Crowdsourcing your love life? Meet matchmaking 2.0

Source: Spritzr

Noses are red, windows are frosty: It's the so-called cuffing season, a term for searching for a significant other to cuddle by the fire through the holiday season. Even if you're tied down, you may still have a single friend in need a date for a New Year's bash.

Enter Spritzr: A matchmaking mobile app that allows you to suggest acquaintances — or even random profiles — to your friends as a potential match. Then it's up to them to make the next move if they are interested, by swiping left or right.

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Matchmaking is an art as old as time — but few things are more awkward that a blind date, even if arranged by well-meaning friends. Entrepreneur Manshu Agarwal, Spritzr's founder, figured that with today's technology there had to be a better way.

It's all based on the idea that humans are still better at spotting chemistry than machines, though not perfect.

"The human eye is a better matchmaker than an algorithm," Agarwal said. "Even if somebody doesn't know you, they can still pick off things about you. If there's enough people that think the same thing, then there's a good chance that it's going to be high quality."

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In addition to connecting people in your network, you can also view abbreviated versions of strangers' profiles, and suggest them to other users, a feature Agarwal calls "crowdsourcing" dates. If three strangers from the Spritzr community suggest you should see a profile, it shows up in your inbox, the way a friends' suggestion would.

Since its Aug. 27 launch, Spritzr has seen 5 percent growth per week, Agarwal said, with around a quarter to a third of users considered active. Though currently free, he said the app will monetize through a "freemium" model where users can search-optimize their profile, and will expand suggested date options that come with discounts on activities.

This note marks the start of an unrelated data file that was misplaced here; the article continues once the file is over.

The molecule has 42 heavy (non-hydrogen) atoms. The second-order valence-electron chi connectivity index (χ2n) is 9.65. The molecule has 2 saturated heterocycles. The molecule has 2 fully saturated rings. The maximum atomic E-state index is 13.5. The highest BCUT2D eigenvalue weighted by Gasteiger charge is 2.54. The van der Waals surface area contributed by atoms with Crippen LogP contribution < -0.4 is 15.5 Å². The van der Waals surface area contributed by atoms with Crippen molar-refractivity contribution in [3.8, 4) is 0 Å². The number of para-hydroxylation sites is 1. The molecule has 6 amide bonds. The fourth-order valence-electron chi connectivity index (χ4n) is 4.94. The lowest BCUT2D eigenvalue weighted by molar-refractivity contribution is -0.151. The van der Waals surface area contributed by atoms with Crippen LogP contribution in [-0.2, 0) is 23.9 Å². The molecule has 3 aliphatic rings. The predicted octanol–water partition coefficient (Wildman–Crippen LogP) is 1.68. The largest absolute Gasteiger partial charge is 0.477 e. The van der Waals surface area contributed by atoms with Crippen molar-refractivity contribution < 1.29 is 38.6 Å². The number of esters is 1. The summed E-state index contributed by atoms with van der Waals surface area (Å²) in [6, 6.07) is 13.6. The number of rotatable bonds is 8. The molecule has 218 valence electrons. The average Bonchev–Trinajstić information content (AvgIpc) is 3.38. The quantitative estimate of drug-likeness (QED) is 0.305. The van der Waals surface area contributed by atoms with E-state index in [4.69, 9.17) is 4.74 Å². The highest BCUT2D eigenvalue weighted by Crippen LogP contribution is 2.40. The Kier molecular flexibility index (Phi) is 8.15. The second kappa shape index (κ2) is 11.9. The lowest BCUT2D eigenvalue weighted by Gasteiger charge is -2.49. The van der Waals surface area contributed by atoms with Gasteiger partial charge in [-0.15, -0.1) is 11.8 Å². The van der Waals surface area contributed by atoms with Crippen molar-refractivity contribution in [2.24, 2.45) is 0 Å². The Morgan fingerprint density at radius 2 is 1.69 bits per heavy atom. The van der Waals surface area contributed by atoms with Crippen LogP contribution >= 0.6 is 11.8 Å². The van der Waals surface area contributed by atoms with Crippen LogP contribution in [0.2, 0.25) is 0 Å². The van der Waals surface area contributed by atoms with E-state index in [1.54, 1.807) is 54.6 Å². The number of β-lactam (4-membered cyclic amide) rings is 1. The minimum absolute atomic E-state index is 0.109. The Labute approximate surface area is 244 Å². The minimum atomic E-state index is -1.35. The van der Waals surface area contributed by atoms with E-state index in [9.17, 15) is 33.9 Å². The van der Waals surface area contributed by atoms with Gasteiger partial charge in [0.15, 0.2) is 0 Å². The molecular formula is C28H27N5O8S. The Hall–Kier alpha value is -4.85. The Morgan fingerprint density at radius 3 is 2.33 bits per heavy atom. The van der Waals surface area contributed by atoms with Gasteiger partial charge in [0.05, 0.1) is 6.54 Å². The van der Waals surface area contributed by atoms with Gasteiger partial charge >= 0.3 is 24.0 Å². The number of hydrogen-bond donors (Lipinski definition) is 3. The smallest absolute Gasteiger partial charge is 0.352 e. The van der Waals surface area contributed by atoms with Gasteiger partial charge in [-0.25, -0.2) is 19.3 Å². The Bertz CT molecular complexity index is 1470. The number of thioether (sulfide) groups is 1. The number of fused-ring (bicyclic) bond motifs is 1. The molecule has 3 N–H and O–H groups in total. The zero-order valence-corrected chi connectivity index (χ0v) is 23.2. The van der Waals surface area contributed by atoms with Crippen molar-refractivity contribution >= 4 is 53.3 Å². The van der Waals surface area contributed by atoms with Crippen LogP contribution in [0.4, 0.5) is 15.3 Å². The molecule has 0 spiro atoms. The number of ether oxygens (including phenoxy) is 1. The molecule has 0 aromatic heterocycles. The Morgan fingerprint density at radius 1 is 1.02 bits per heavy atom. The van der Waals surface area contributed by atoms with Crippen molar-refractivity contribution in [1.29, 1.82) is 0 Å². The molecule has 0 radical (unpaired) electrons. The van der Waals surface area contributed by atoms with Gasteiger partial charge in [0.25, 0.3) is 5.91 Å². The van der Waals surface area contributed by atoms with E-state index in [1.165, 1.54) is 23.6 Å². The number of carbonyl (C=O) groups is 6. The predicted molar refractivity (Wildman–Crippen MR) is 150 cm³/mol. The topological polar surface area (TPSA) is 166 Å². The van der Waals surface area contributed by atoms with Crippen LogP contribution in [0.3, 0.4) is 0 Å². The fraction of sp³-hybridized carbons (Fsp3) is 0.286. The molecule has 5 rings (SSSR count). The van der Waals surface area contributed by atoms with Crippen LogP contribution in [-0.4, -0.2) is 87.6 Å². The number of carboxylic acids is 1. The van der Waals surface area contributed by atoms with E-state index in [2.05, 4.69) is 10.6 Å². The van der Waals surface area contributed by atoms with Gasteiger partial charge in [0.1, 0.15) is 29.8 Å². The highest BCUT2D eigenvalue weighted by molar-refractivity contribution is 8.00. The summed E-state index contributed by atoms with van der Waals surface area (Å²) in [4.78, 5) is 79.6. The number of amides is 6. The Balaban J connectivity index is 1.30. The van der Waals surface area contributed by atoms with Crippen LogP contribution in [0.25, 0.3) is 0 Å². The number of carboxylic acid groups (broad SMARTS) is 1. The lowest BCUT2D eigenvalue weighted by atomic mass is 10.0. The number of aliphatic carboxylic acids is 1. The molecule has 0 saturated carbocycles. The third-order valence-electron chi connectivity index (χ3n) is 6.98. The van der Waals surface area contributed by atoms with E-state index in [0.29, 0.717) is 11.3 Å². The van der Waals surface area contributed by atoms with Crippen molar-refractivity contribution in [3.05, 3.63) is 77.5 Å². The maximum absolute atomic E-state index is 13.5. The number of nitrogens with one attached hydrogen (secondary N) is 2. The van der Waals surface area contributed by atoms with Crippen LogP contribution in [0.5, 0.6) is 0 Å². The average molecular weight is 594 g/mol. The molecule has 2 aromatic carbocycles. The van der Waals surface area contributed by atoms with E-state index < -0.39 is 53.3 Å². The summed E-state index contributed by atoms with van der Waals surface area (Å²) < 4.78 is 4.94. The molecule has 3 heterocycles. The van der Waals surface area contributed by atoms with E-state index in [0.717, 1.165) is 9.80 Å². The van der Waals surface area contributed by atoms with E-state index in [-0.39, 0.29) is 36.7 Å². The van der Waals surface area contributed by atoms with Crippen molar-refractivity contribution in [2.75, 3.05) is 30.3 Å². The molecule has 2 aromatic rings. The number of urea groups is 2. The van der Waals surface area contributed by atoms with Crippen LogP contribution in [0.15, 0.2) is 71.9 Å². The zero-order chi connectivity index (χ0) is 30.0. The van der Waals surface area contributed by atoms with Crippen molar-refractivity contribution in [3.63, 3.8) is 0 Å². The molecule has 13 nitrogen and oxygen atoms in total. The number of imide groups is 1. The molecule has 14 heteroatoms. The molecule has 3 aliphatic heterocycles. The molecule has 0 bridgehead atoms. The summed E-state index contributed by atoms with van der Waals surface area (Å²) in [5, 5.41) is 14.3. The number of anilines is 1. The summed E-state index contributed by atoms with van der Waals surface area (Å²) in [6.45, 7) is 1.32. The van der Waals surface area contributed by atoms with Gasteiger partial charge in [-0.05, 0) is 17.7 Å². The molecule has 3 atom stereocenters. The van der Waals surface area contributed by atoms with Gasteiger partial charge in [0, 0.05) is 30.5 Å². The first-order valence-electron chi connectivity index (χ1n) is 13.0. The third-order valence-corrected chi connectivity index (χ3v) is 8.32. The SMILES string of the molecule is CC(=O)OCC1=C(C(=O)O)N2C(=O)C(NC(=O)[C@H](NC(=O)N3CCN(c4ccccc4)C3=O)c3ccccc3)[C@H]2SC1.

The dating services industry as a whole is expected to generate a revenue of $2.4 billion in 2015, according to analysts at IBIS World, who predict it will grow at 5 percent per year as mobile internet proliferates.

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Like Spritzr, Match — the parent of Tinder — has freemium models that operate mostly on paid subscriptions with some help from targeted demographic information and advertising. But Spritzr has a couple of special features.

First, even once someone is coupled or married, they can still participate in the app as a matchmaker, so Spritzr doesn't lose its core audience as it gains success. Indeed, Agarwal estimates that about a third of Spritzr's users are married.

And using Spritzr doesn't require a minimum core number of users in each city, since members of the "crowd" can make matches in other cities, even if no one nearby catches their eye.

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But most of all, Agarwal said, there's a sense of reciprocity when a friend sets you up on a good date that makes you want to come back. Indeed, research from Harvard suggests matchmaking behaviors lead to higher happiness and well-being.

Though he hasn't come across Spritzr in the crowded field for dating apps, "Date-onomics" author Jon Birger said he anything that makes dating more efficient is better.

"Dating can be messy and unpredictable," said Birger, whose book explores how demographics challenge the dating business. "Having a third party obviously adds a layer of comfort to the whole thing."